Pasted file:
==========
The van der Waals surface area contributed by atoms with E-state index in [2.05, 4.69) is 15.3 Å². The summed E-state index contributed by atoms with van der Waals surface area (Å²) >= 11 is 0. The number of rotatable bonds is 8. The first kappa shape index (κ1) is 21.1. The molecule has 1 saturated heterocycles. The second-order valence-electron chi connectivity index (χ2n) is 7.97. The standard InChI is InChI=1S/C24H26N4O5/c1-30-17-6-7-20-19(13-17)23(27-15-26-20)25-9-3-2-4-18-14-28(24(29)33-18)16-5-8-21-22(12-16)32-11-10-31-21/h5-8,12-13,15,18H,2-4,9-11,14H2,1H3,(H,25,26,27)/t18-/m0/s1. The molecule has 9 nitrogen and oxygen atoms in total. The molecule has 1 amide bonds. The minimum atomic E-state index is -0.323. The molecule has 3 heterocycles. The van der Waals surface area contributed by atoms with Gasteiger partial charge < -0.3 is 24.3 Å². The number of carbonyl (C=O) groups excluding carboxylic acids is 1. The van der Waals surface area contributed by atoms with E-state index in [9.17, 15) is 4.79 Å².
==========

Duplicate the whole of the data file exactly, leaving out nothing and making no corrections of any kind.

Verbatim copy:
The van der Waals surface area contributed by atoms with E-state index in [2.05, 4.69) is 15.3 Å². The summed E-state index contributed by atoms with van der Waals surface area (Å²) >= 11 is 0. The number of rotatable bonds is 8. The first kappa shape index (κ1) is 21.1. The molecule has 1 saturated heterocycles. The second-order valence-electron chi connectivity index (χ2n) is 7.97. The standard InChI is InChI=1S/C24H26N4O5/c1-30-17-6-7-20-19(13-17)23(27-15-26-20)25-9-3-2-4-18-14-28(24(29)33-18)16-5-8-21-22(12-16)32-11-10-31-21/h5-8,12-13,15,18H,2-4,9-11,14H2,1H3,(H,25,26,27)/t18-/m0/s1. The molecule has 9 nitrogen and oxygen atoms in total. The molecule has 1 amide bonds. The minimum atomic E-state index is -0.323. The molecule has 3 heterocycles. The van der Waals surface area contributed by atoms with Gasteiger partial charge < -0.3 is 24.3 Å². The number of carbonyl (C=O) groups excluding carboxylic acids is 1. The van der Waals surface area contributed by atoms with E-state index in [9.17, 15) is 4.79 Å².